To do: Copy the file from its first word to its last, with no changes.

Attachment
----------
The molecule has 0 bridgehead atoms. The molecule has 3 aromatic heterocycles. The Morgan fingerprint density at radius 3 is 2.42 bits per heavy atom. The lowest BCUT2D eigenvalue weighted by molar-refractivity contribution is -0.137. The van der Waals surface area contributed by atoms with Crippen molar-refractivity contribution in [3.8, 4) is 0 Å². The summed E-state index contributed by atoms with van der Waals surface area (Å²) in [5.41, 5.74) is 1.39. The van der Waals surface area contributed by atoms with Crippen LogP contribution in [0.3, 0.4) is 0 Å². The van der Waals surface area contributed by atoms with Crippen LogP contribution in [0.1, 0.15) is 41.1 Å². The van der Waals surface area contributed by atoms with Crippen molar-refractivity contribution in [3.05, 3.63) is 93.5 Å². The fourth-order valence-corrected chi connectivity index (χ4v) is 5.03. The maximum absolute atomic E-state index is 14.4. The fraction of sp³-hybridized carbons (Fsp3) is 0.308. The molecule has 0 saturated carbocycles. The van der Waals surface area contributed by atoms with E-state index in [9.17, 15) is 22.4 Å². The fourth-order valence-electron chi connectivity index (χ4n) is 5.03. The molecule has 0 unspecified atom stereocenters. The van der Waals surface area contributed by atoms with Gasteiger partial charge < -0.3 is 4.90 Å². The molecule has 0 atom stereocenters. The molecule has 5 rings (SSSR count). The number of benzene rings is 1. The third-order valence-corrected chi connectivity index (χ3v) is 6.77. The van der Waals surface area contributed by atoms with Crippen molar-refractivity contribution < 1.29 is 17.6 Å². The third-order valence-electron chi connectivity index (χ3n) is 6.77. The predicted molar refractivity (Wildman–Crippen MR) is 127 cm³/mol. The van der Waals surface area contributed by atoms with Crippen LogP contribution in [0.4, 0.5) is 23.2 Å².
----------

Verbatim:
The molecule has 0 bridgehead atoms. The molecule has 3 aromatic heterocycles. The Morgan fingerprint density at radius 3 is 2.42 bits per heavy atom. The lowest BCUT2D eigenvalue weighted by molar-refractivity contribution is -0.137. The van der Waals surface area contributed by atoms with Crippen molar-refractivity contribution in [3.8, 4) is 0 Å². The summed E-state index contributed by atoms with van der Waals surface area (Å²) in [5.41, 5.74) is 1.39. The van der Waals surface area contributed by atoms with Crippen LogP contribution in [0.3, 0.4) is 0 Å². The van der Waals surface area contributed by atoms with Crippen LogP contribution in [0.1, 0.15) is 41.1 Å². The van der Waals surface area contributed by atoms with Crippen molar-refractivity contribution in [3.05, 3.63) is 93.5 Å². The fourth-order valence-corrected chi connectivity index (χ4v) is 5.03. The maximum absolute atomic E-state index is 14.4. The fraction of sp³-hybridized carbons (Fsp3) is 0.308. The molecule has 0 saturated carbocycles. The van der Waals surface area contributed by atoms with E-state index in [9.17, 15) is 22.4 Å². The fourth-order valence-electron chi connectivity index (χ4n) is 5.03. The molecule has 0 unspecified atom stereocenters. The van der Waals surface area contributed by atoms with Gasteiger partial charge < -0.3 is 4.90 Å². The molecule has 0 atom stereocenters. The molecule has 5 rings (SSSR count). The number of benzene rings is 1. The third-order valence-corrected chi connectivity index (χ3v) is 6.77. The van der Waals surface area contributed by atoms with Crippen molar-refractivity contribution < 1.29 is 17.6 Å². The third-order valence-electron chi connectivity index (χ3n) is 6.77. The predicted molar refractivity (Wildman–Crippen MR) is 127 cm³/mol. The van der Waals surface area contributed by atoms with Crippen LogP contribution in [0.4, 0.5) is 23.2 Å².